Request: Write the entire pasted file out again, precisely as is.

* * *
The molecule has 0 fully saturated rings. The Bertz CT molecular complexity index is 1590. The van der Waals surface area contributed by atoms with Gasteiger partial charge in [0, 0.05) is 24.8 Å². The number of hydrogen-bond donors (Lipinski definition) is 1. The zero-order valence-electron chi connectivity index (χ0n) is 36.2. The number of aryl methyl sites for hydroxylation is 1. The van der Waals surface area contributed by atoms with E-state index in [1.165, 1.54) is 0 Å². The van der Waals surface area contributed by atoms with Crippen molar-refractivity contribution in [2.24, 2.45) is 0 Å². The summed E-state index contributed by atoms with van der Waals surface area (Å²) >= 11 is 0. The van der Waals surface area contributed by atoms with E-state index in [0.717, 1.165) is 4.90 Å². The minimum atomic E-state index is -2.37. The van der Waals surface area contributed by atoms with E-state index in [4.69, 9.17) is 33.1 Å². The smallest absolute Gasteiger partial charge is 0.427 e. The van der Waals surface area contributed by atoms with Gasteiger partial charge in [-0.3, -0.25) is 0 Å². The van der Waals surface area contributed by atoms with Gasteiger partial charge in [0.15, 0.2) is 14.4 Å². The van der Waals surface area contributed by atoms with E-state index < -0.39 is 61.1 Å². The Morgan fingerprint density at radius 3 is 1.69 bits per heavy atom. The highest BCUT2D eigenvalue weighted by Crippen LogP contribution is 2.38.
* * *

The molecule has 0 fully saturated rings. The Bertz CT molecular complexity index is 1590. The van der Waals surface area contributed by atoms with Gasteiger partial charge in [0, 0.05) is 24.8 Å². The number of hydrogen-bond donors (Lipinski definition) is 1. The zero-order valence-electron chi connectivity index (χ0n) is 36.2. The number of aryl methyl sites for hydroxylation is 1. The van der Waals surface area contributed by atoms with E-state index in [1.165, 1.54) is 0 Å². The van der Waals surface area contributed by atoms with Crippen molar-refractivity contribution in [2.24, 2.45) is 0 Å². The summed E-state index contributed by atoms with van der Waals surface area (Å²) >= 11 is 0. The van der Waals surface area contributed by atoms with E-state index in [0.717, 1.165) is 4.90 Å². The minimum atomic E-state index is -2.37. The van der Waals surface area contributed by atoms with E-state index in [4.69, 9.17) is 33.1 Å². The smallest absolute Gasteiger partial charge is 0.427 e. The van der Waals surface area contributed by atoms with Gasteiger partial charge in [-0.3, -0.25) is 0 Å². The van der Waals surface area contributed by atoms with Gasteiger partial charge in [0.15, 0.2) is 14.4 Å². The van der Waals surface area contributed by atoms with E-state index < -0.39 is 61.1 Å². The Morgan fingerprint density at radius 3 is 1.69 bits per heavy atom. The highest BCUT2D eigenvalue weighted by Crippen LogP contribution is 2.38.